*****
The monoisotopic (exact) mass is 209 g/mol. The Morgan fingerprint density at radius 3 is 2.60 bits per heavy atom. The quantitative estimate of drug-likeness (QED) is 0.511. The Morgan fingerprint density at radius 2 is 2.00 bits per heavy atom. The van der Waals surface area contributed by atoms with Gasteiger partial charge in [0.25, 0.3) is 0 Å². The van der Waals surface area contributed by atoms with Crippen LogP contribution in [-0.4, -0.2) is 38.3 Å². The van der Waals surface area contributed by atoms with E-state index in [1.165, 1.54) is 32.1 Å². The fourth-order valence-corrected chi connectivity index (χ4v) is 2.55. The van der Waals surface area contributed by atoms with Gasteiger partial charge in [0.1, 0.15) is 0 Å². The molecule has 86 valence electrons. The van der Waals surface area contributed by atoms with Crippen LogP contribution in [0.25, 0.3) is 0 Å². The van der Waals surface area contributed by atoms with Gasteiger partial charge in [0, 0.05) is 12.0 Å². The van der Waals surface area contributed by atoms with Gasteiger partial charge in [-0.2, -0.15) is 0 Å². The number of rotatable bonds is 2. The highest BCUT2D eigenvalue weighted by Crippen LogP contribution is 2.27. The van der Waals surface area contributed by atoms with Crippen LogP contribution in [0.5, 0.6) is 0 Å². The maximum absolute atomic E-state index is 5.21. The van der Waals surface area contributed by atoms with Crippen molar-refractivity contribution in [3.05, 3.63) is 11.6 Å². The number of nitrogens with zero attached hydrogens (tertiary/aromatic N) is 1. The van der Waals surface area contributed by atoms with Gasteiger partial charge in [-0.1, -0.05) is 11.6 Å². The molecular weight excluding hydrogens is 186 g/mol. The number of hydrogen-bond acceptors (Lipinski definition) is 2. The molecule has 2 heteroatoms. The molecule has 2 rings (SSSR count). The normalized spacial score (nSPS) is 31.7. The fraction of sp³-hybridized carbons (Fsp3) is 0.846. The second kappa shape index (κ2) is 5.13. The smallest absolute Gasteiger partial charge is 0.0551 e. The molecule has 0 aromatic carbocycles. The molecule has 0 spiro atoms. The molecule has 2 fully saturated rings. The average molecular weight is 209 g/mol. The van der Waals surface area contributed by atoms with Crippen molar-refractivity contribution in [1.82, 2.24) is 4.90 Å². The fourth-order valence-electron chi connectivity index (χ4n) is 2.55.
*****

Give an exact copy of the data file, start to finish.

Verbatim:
The monoisotopic (exact) mass is 209 g/mol. The Morgan fingerprint density at radius 3 is 2.60 bits per heavy atom. The quantitative estimate of drug-likeness (QED) is 0.511. The Morgan fingerprint density at radius 2 is 2.00 bits per heavy atom. The van der Waals surface area contributed by atoms with Gasteiger partial charge in [0.25, 0.3) is 0 Å². The van der Waals surface area contributed by atoms with Crippen LogP contribution in [-0.4, -0.2) is 38.3 Å². The van der Waals surface area contributed by atoms with E-state index in [1.165, 1.54) is 32.1 Å². The fourth-order valence-corrected chi connectivity index (χ4v) is 2.55. The van der Waals surface area contributed by atoms with Gasteiger partial charge in [0.1, 0.15) is 0 Å². The molecule has 86 valence electrons. The van der Waals surface area contributed by atoms with Crippen LogP contribution in [0.25, 0.3) is 0 Å². The van der Waals surface area contributed by atoms with Gasteiger partial charge in [0, 0.05) is 12.0 Å². The van der Waals surface area contributed by atoms with Gasteiger partial charge in [-0.2, -0.15) is 0 Å². The number of rotatable bonds is 2. The highest BCUT2D eigenvalue weighted by Crippen LogP contribution is 2.27. The van der Waals surface area contributed by atoms with Crippen LogP contribution in [0.5, 0.6) is 0 Å². The maximum absolute atomic E-state index is 5.21. The van der Waals surface area contributed by atoms with Crippen molar-refractivity contribution in [3.05, 3.63) is 11.6 Å². The number of nitrogens with zero attached hydrogens (tertiary/aromatic N) is 1. The van der Waals surface area contributed by atoms with Gasteiger partial charge in [-0.1, -0.05) is 11.6 Å². The molecular weight excluding hydrogens is 186 g/mol. The number of hydrogen-bond acceptors (Lipinski definition) is 2. The molecule has 2 heteroatoms. The molecule has 2 rings (SSSR count). The normalized spacial score (nSPS) is 31.7. The fraction of sp³-hybridized carbons (Fsp3) is 0.846. The second kappa shape index (κ2) is 5.13. The smallest absolute Gasteiger partial charge is 0.0551 e. The molecule has 0 aromatic carbocycles. The molecule has 0 spiro atoms. The molecule has 2 fully saturated rings. The average molecular weight is 209 g/mol. The van der Waals surface area contributed by atoms with Crippen molar-refractivity contribution in [1.82, 2.24) is 4.90 Å². The fourth-order valence-electron chi connectivity index (χ4n) is 2.55.